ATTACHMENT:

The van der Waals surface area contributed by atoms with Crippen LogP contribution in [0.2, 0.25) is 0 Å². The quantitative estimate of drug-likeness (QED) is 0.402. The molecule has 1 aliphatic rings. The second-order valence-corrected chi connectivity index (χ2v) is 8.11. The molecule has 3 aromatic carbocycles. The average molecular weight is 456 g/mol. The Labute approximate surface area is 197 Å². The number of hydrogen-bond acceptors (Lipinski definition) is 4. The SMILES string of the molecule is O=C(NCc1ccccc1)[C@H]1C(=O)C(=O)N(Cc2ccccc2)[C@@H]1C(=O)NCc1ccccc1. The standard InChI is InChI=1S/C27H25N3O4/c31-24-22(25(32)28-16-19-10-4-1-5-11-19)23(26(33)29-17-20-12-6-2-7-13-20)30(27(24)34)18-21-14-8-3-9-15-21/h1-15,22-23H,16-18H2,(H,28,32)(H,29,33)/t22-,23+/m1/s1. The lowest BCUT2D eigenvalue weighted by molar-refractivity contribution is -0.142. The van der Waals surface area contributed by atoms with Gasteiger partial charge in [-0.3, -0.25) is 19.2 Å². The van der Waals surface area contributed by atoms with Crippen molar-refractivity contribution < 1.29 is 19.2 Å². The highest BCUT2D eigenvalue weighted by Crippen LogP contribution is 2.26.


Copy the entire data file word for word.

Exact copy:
The van der Waals surface area contributed by atoms with Crippen LogP contribution in [0.2, 0.25) is 0 Å². The quantitative estimate of drug-likeness (QED) is 0.402. The molecule has 1 aliphatic rings. The second-order valence-corrected chi connectivity index (χ2v) is 8.11. The molecule has 3 aromatic carbocycles. The average molecular weight is 456 g/mol. The Labute approximate surface area is 197 Å². The number of hydrogen-bond acceptors (Lipinski definition) is 4. The SMILES string of the molecule is O=C(NCc1ccccc1)[C@H]1C(=O)C(=O)N(Cc2ccccc2)[C@@H]1C(=O)NCc1ccccc1. The standard InChI is InChI=1S/C27H25N3O4/c31-24-22(25(32)28-16-19-10-4-1-5-11-19)23(26(33)29-17-20-12-6-2-7-13-20)30(27(24)34)18-21-14-8-3-9-15-21/h1-15,22-23H,16-18H2,(H,28,32)(H,29,33)/t22-,23+/m1/s1. The lowest BCUT2D eigenvalue weighted by molar-refractivity contribution is -0.142. The van der Waals surface area contributed by atoms with Gasteiger partial charge in [-0.3, -0.25) is 19.2 Å². The van der Waals surface area contributed by atoms with Crippen molar-refractivity contribution < 1.29 is 19.2 Å². The highest BCUT2D eigenvalue weighted by Crippen LogP contribution is 2.26.